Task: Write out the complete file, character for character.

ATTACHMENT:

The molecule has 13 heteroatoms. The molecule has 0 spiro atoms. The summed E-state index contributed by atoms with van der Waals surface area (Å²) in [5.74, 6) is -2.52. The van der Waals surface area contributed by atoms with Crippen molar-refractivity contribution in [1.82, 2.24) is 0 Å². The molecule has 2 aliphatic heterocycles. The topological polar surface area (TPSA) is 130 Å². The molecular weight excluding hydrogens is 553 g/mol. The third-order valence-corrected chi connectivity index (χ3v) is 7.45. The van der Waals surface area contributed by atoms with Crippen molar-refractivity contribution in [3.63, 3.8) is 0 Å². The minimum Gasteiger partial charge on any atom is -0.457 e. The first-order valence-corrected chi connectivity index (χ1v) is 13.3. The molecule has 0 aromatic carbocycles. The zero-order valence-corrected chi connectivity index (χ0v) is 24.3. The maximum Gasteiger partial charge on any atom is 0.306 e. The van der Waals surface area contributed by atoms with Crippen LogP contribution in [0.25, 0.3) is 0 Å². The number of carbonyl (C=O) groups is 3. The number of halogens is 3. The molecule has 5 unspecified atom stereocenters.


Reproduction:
The molecule has 13 heteroatoms. The molecule has 0 spiro atoms. The summed E-state index contributed by atoms with van der Waals surface area (Å²) in [5.74, 6) is -2.52. The van der Waals surface area contributed by atoms with Crippen molar-refractivity contribution in [1.82, 2.24) is 0 Å². The molecule has 2 aliphatic heterocycles. The topological polar surface area (TPSA) is 130 Å². The molecular weight excluding hydrogens is 553 g/mol. The third-order valence-corrected chi connectivity index (χ3v) is 7.45. The van der Waals surface area contributed by atoms with Crippen molar-refractivity contribution in [3.63, 3.8) is 0 Å². The minimum Gasteiger partial charge on any atom is -0.457 e. The first-order valence-corrected chi connectivity index (χ1v) is 13.3. The molecule has 0 aromatic carbocycles. The zero-order valence-corrected chi connectivity index (χ0v) is 24.3. The maximum Gasteiger partial charge on any atom is 0.306 e. The van der Waals surface area contributed by atoms with Crippen LogP contribution in [0.25, 0.3) is 0 Å². The number of carbonyl (C=O) groups is 3. The number of halogens is 3. The molecule has 5 unspecified atom stereocenters.